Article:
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Counterfeit Components Threat Spikes, Buyers Beware

Aug. 4, 2023
As lead times for many electronic components loosen, it may be tempting to worry less about the problem of counterfeit components. Nevertheless, buyers need to remain vigilant. (Sponsored)

As lead times for many electronic components loosen, it may be tempting to worry less about the problem of counterfeit components. At the same time, the realities of an increasing number of end-of-life components and an ever-shifting blend of component manufacturing mixes, especially in the semiconductor market, remains. In short, counterfeiters aren’t going anywhere –and buyers need to continue to be vigilant.

Measuring the Problem

The ERAI, a global information services organization that monitors, investigates and reports issues affecting the global electronics supply chain, has tracked the cycle of counterfeiting over decades and it has waxed and waned. Currently, bad actors creating fake components are on an upswing. In 2022, ERAI reported a total of 768 suspect counterfeit and nonconforming parts, an increase of 35% in the number of reported parts from 2021 to 2022. Global semiconductor sales remained flat during the same time, indicating that the increase is significant.

It’s not all bad news, though. Although analog ICs, programmable logic ICs and microprocessor ICs remain the most targeted component types, accounting for more than a half of all reported component types, counterfeit capacitors have dissipated (perhaps due to increased availability of these components). 

Smart and Getting Smarter

In the past, counterfeiter’s efforts were clumsy at best. For example, they might take one part and put a different blacktop on it to make it look like a rarer or more expensive part. You would see re-claimed parts being passed off as new, or standard commercial parts being sold as industrial grade. It was a “take the money and run” strategy, where customers didn't recognize the problem until after they paid for the parts.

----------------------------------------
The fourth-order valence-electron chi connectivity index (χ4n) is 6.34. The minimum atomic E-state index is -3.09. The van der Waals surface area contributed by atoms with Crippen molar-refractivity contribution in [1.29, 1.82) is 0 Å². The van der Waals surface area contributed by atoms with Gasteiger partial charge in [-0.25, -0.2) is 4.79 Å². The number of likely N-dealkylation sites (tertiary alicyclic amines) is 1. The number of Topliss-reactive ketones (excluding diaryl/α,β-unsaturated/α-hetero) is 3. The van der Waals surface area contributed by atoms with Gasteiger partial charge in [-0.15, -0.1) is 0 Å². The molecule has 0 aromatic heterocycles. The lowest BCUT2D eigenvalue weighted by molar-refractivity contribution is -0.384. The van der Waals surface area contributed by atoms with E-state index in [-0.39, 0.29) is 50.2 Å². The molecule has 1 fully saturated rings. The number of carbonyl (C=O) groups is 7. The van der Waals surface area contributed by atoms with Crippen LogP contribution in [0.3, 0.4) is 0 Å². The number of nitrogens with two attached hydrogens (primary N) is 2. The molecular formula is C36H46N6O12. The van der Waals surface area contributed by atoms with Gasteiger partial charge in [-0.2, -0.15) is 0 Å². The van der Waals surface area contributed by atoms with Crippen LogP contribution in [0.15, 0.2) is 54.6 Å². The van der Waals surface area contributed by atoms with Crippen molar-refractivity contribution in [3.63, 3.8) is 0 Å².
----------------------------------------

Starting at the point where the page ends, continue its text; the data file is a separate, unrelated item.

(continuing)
Now, it is nearly impossible to spot the difference between some counterfeits and the real thing. Further, as noted above, there are more fake components in the product stream. About 80% of parts reported as counterfeit were new occurrences, according to the ERAI. That indicates that the array of counterfeit components being created is quite broad. Further, about one third were classified as obsolete or not for new design (NFND), another indication that the breadth of counterfeiters is spreading.

Recent research from the University of Florida points to the potential disastrous effects of using counterfeit parts, including:

• Security and reliability risks for critical systems and infrastructure

• Substantial economic losses for intellectual property owners

• Revenue for bad actors that, in turn, threatens other aspects of society

• The reduction of incentives to develop new products and ideas